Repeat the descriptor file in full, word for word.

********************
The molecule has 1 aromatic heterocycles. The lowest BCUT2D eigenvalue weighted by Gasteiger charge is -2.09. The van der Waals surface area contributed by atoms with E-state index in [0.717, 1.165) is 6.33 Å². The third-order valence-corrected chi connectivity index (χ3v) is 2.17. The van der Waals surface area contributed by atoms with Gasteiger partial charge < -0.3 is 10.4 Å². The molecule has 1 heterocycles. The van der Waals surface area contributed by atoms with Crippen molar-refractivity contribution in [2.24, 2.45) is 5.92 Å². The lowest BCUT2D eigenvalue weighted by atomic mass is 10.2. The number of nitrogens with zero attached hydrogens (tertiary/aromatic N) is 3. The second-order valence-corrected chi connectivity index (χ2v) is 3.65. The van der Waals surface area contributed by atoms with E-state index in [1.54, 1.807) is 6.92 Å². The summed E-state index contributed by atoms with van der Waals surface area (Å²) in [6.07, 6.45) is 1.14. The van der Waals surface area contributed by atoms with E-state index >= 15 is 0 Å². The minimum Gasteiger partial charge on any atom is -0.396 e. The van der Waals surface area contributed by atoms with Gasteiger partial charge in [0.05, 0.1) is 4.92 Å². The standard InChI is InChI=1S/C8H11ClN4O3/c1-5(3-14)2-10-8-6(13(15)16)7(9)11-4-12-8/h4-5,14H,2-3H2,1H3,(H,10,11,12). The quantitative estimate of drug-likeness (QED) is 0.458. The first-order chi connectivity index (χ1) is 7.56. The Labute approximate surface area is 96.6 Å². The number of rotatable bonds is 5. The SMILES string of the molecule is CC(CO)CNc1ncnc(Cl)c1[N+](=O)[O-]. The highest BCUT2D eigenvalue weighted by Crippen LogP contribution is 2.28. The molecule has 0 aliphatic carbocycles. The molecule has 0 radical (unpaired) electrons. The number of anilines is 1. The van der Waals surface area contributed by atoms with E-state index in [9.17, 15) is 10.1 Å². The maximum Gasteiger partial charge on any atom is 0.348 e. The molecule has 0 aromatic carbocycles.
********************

The molecule has 1 aromatic heterocycles. The lowest BCUT2D eigenvalue weighted by Gasteiger charge is -2.09. The van der Waals surface area contributed by atoms with E-state index in [0.717, 1.165) is 6.33 Å². The third-order valence-corrected chi connectivity index (χ3v) is 2.17. The van der Waals surface area contributed by atoms with Gasteiger partial charge < -0.3 is 10.4 Å². The molecule has 1 heterocycles. The van der Waals surface area contributed by atoms with Crippen molar-refractivity contribution in [2.24, 2.45) is 5.92 Å². The lowest BCUT2D eigenvalue weighted by atomic mass is 10.2. The number of nitrogens with zero attached hydrogens (tertiary/aromatic N) is 3. The second-order valence-corrected chi connectivity index (χ2v) is 3.65. The van der Waals surface area contributed by atoms with E-state index in [1.54, 1.807) is 6.92 Å². The summed E-state index contributed by atoms with van der Waals surface area (Å²) in [6.07, 6.45) is 1.14. The van der Waals surface area contributed by atoms with E-state index >= 15 is 0 Å². The minimum Gasteiger partial charge on any atom is -0.396 e. The van der Waals surface area contributed by atoms with Gasteiger partial charge in [0.05, 0.1) is 4.92 Å². The standard InChI is InChI=1S/C8H11ClN4O3/c1-5(3-14)2-10-8-6(13(15)16)7(9)11-4-12-8/h4-5,14H,2-3H2,1H3,(H,10,11,12). The quantitative estimate of drug-likeness (QED) is 0.458. The first-order chi connectivity index (χ1) is 7.56. The Labute approximate surface area is 96.6 Å². The number of rotatable bonds is 5. The SMILES string of the molecule is CC(CO)CNc1ncnc(Cl)c1[N+](=O)[O-]. The highest BCUT2D eigenvalue weighted by Crippen LogP contribution is 2.28. The molecule has 0 aliphatic carbocycles. The molecule has 0 radical (unpaired) electrons. The number of anilines is 1. The van der Waals surface area contributed by atoms with E-state index in [9.17, 15) is 10.1 Å². The maximum Gasteiger partial charge on any atom is 0.348 e. The molecule has 0 aromatic carbocycles.